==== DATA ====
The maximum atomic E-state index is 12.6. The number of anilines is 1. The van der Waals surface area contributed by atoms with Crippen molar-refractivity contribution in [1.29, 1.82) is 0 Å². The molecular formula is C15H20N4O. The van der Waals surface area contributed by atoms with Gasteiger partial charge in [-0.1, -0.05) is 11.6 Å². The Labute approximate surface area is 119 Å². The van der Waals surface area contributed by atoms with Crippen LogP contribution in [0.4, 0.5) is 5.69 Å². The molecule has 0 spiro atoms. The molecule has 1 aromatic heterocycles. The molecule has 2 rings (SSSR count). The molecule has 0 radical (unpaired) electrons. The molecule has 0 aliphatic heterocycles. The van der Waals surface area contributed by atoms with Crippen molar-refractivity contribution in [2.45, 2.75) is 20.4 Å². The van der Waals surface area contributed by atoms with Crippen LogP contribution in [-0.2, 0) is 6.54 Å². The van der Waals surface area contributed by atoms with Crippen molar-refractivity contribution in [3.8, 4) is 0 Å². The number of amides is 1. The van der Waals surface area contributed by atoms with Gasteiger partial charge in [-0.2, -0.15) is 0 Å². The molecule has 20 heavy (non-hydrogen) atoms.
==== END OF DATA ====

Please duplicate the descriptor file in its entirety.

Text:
The maximum atomic E-state index is 12.6. The number of anilines is 1. The van der Waals surface area contributed by atoms with Crippen molar-refractivity contribution in [1.29, 1.82) is 0 Å². The molecular formula is C15H20N4O. The van der Waals surface area contributed by atoms with Gasteiger partial charge in [-0.1, -0.05) is 11.6 Å². The Labute approximate surface area is 119 Å². The van der Waals surface area contributed by atoms with Crippen LogP contribution in [0.4, 0.5) is 5.69 Å². The molecule has 0 spiro atoms. The molecule has 1 aromatic heterocycles. The molecule has 2 rings (SSSR count). The molecule has 0 radical (unpaired) electrons. The molecule has 0 aliphatic heterocycles. The van der Waals surface area contributed by atoms with Crippen molar-refractivity contribution in [2.45, 2.75) is 20.4 Å². The van der Waals surface area contributed by atoms with Crippen LogP contribution in [-0.2, 0) is 6.54 Å². The van der Waals surface area contributed by atoms with Crippen molar-refractivity contribution in [3.8, 4) is 0 Å². The number of amides is 1. The van der Waals surface area contributed by atoms with Gasteiger partial charge in [-0.2, -0.15) is 0 Å². The molecule has 20 heavy (non-hydrogen) atoms.